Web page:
Sonoma State University: Water safe to consume again

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After two rounds of testing, officials at Sonoma State University announced Wednesday that the water was safe to consume again and no longer requires boiling. 

Students and staff turned to bottled and boiled water for drinking and cooking after the water system at the Rohnert Park campus lost pressure over the weekend, increasing the possibility that sediment contaminated the water.   

"As we noted early on, we were issuing these restrictions in keeping with the state Water Resources Control Board directives," said Joyce Lopes Vice President of Administration and Finance at Sonoma State. "We appreciate the patience everyone on campus showed while this issue was being addressed. We're glad it has been resolved safely."

Though the restrictions have been lifted, the university advises campus water could have a cloudy appearance due to the recent loss in pressure. However, they reassure the water is safe to consume.  

No one was sickened, but for two days, the school community used anti-bacterial sanitizer after bathing or washing their hands with tap water.  

"The water is disgusting, if you cup it in your hands, we're all freaking out about it, " sophomore Izabella Durham told KTVU, noting that the water in her dorm went off completely on Sunday.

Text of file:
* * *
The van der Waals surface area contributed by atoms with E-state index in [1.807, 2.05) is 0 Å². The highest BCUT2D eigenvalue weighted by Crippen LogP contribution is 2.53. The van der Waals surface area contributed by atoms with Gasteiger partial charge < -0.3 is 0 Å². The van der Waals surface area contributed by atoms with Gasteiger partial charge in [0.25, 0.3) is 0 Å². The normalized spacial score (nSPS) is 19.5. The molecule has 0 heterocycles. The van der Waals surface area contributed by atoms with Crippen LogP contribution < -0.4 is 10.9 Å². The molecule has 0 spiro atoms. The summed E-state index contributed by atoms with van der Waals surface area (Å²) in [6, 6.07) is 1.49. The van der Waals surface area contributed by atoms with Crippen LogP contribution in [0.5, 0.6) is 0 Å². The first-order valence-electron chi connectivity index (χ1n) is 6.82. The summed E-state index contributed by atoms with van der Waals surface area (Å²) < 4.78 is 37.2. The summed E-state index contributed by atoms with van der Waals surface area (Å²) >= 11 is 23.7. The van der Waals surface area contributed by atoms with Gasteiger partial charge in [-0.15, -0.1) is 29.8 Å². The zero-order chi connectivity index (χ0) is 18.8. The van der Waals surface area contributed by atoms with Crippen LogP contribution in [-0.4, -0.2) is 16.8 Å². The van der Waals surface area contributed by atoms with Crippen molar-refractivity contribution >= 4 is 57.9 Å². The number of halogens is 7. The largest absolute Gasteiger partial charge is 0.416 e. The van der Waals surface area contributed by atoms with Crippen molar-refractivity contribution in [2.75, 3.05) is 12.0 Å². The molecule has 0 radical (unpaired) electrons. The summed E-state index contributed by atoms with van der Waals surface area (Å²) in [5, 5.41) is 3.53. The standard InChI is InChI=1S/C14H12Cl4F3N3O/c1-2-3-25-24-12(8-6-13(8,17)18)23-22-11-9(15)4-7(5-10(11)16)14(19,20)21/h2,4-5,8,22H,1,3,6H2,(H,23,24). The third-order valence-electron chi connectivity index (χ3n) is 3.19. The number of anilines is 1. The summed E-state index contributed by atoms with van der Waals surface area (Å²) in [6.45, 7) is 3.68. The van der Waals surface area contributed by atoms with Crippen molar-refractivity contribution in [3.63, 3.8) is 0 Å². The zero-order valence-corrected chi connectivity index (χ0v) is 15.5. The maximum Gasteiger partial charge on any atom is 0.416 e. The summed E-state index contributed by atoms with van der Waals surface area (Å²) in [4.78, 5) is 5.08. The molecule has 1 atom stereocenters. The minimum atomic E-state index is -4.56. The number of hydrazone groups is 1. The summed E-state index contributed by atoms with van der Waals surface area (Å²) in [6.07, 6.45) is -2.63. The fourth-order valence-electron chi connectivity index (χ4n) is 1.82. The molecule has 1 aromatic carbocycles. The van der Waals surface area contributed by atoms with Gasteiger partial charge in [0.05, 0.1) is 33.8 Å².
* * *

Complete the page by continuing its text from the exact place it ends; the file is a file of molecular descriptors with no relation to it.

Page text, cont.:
"When it came back on, I decided to make some mac and cheese, and the water was white, gross, and you know we pay a lot of money to come to this school." said Durham.  

Not all students were that aggravated, but many said they wished the university expanded on its bottled-water distribution, which was limited to a few areas, and one bottle per person. 

"When my water bottle runs out in class, it's not that easy to get to the Student Center right away," said senior Natalya Swensen," so it would be a great idea for each classroom to have bottled water."   

Drinking fountains were plastered with "out of order" signs and tape placed over the spigots. 

"It is something to be aware of. I have to lecture for three hours," Psychology Professor Peter Behel told KTVU, as he realized he was starting an evening class without a beverage. 

"I'm going to have to figure out what to do about it, but I teach stress-management and that's all about making adjustments when you need to."

The university sent out E-mail alerts to keep the 11,000 staff, faculty, and students informed. 

Some people said emergency notifications would have been more effective at getting their attention. 
Others only heard about the advisory belatedly. 

"I just found out about it in class today," said senior Andre Dews on Tuesday, "because the teacher was saying it was the first Mountain Dew he had drank in 30 years."

Students in the residence halls were advised their filtration systems, such as Brita, were not a safeguard, since the water quality is still unknown. 

"If it's for safety, that's what we got to do, but it seems kind of excessive," said sophomore Alexis Smith, "and having to use bottled, and not even brush your teeth the usual way, it's those simple little things you miss."  

Students on a budget also worried about the expense.   

"I don't want to keep going to Safeway and spending three dollars on two gallons of water when I'm a college kid," complained junior Olivia Verbeck.

Anyone concerned about the condition or appearance of water is encouraged to contact Facilities Management at 707-664-2317.